Saturday, 23 May 2015

River to Canal in one easy lock.

On Friday we completed our passage up the wonderful River Thames. From our mooring at Sandford Lock it wasn’t long before we reached the “dreaming spires” of the beautiful city of Oxford ……


…….. and it has to be Oxford when the surrounding architecture at Iffley Lock looks like this!


We briefly moored at Osney just above the lock before leaving the Thames via the “romantically” named Sheepwash Channel  …..


……. through the shallow (3’ 6”) Isis Lock and onto the Oxford Canal.


One of the weirdest experiences on the canal system is the lozenge shaped Shipton Weir lock, as the canal feeds onto the River Cherwell for a short while. It’s fun trying to keep the boat straight when the water starts flowing in.


On our charming mooring on Friday evening outside Enslow, and in the middle of nowhere, all we had for company was the wildlife.  The birdsong was sensational and watching a heron waiting for his supper to appear was a real pleasure.


Today, Saturday, we continued up the Oxford Canal – shallow and slow, as always, it wasn’t quite the same journey for us as last year ……..


……. as it’s now twice as wide!!!!!!  The amount of cutting back (and boy didn’t it need doing) has transformed the canal to the point where we didn’t recognise a lot of it.


Reaching “The Heyfords” the cutting back stopped and the old Oxford canal returned. Perhaps they’ll continue next winter hopefully. Spring has truly sprung with blossom everywhere. This is a red Horse Chestnut tree at Lower Heyford.


The canal banks are lined with hundreds of acres of buttercup meadows.


Our next treat, in more ways than one, was Somerton Deep Lock. Evidently, at 12 feet deep, it vies with Tardebigge for being the deepest narrowbeam chamber on the system.  While Doug went to release its huge volume of water James enjoyed the Hawthorne blossom, hanging off the hedgerows like grapes on a vine.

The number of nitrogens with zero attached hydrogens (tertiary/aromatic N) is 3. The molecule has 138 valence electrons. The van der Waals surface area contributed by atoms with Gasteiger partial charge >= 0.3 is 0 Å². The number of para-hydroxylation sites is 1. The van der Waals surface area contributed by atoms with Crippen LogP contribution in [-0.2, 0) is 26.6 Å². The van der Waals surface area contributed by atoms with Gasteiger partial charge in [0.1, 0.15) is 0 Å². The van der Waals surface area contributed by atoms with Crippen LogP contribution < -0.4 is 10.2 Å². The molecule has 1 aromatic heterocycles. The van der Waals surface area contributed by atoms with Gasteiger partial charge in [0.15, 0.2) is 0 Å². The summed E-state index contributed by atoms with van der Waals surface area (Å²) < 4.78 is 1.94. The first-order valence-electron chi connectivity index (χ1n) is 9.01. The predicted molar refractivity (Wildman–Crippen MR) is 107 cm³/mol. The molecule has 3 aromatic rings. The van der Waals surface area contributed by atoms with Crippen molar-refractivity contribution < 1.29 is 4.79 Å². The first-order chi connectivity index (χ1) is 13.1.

Another treat greets you when entering the lock chamber – a huge Clematis, in full bloom, covers the bridge and the owners of the pretty lock keepers cottage have planted all sorts of other wonderful things to please the eye.


Eventually you rise to the top of its twelve feet and you can breath again!


Our next treat was to bump into fellow bloggers Pip and Roger on nb “Windsong”. Due to our rather tight schedule on this trip we only had a ‘floating about chat’ with them (again!). One day we’re going to meet up and spend some quality time with these good people but for now it was short and sweet. Nice to catch up with you both.


Trying to stay out of hearing of the M40, which rather plagues this stretch of canal, we chose the splendid moorings at Twyford Wharf for tonight’s mooring. James had to effect a repair (small thankfully!) where he thwacked into an awkward lock entrance earlier in the day – and once he’d got up a head of steam, decide to rub down and varnish one pair of side hatch inner doors. It’s been a good day!!


  1. Somerton Deep looks pretty at the moment.

    Been following your blog for sometime and you are on my blogroll - any "Chance" of a reciprocal listing - PS sorrow about the pun, I didn't see it coming!


    NB Albert

  2. Hi guys, you'll have to go north for the deepest narrow lock - it's Vinegar lock on the Ashton according to! We came up it a few weeks ago. We are hoping soon to travel the South Pennine ring, which has the deepest (broad) lock of all, but are waiting for CRT to decide what to do about a potential breach on the Huddersfield Narrow.
    Best wishes,